Resolving a Critical Methodological Problematic When Studying Race and the Media: A Case Study of an Analysis of the Newspaper Coverage of the Central Park Jogger Story
Natalie P. Byfield, Department of Sociology and Anthropology, St. John’s College of Liberal Arts and Sciences
Abstract: This study deconstructs the “media language” used in the coverage of the Central Park Jogger Story to determine if it is possible to measure for the racial attitudes of the media content makers. In 1989 a white, female investment banker jogging through New York City’s Central Park was raped and a group of six Black and Latino teenage boys were falsely charged and convicted, with some incarcerated for about 10 years.
Sociologists often acknowledge the difficulty of operationalizing the concept race. Operationalizing race in quantitative studies often fails to take into consideration the socially constructed nature of race and consequently reifies the concept. Racial formation theory is fairly unique in that it incorporates social construction by acknowledging the role of the state in constructing race. It accomplishes this by defining race as a structural and representational phenomenon.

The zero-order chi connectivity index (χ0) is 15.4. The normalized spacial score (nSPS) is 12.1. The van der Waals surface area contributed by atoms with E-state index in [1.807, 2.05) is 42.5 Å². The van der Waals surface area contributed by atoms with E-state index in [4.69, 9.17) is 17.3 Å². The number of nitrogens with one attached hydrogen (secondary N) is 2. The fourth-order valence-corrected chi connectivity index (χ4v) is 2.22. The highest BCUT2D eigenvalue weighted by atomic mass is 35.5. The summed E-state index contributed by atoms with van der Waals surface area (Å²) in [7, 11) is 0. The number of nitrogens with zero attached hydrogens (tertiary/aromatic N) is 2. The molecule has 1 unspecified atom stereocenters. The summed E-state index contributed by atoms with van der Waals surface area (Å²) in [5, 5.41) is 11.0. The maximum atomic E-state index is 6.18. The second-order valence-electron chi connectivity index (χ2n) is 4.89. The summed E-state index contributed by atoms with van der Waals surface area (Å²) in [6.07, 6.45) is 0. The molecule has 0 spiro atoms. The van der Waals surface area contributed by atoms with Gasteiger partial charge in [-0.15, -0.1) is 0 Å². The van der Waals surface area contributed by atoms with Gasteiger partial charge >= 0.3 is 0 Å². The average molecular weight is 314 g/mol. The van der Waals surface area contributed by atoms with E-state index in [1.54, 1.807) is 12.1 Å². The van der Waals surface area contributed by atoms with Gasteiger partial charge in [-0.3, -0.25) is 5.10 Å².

This study borrows from Omi and Winant’s bifurcated definition of race. It treats the organizational components of media systems as a structural base that also assigns racial meaning; and it measures representations of race in the text. Data is gathered from a content analysis of a sample of 251 newspaper articles published in The New York Times and the New York Daily News over a period of 14 years. I coded for the words or terms that were indicators of the concept race, among other concepts. I also coded for structural features of the media, e.g. the prominent placement of the articles in general; as well as the prominent placement of particular story subjects.
I found that during the first two-month of coverage when the story’s narrative was being shaped, articles that had high amounts of indicators for race had a statistically significant association with prominent placement, when using the chi square test. I also conduct a qualitative analysis of the race indicators.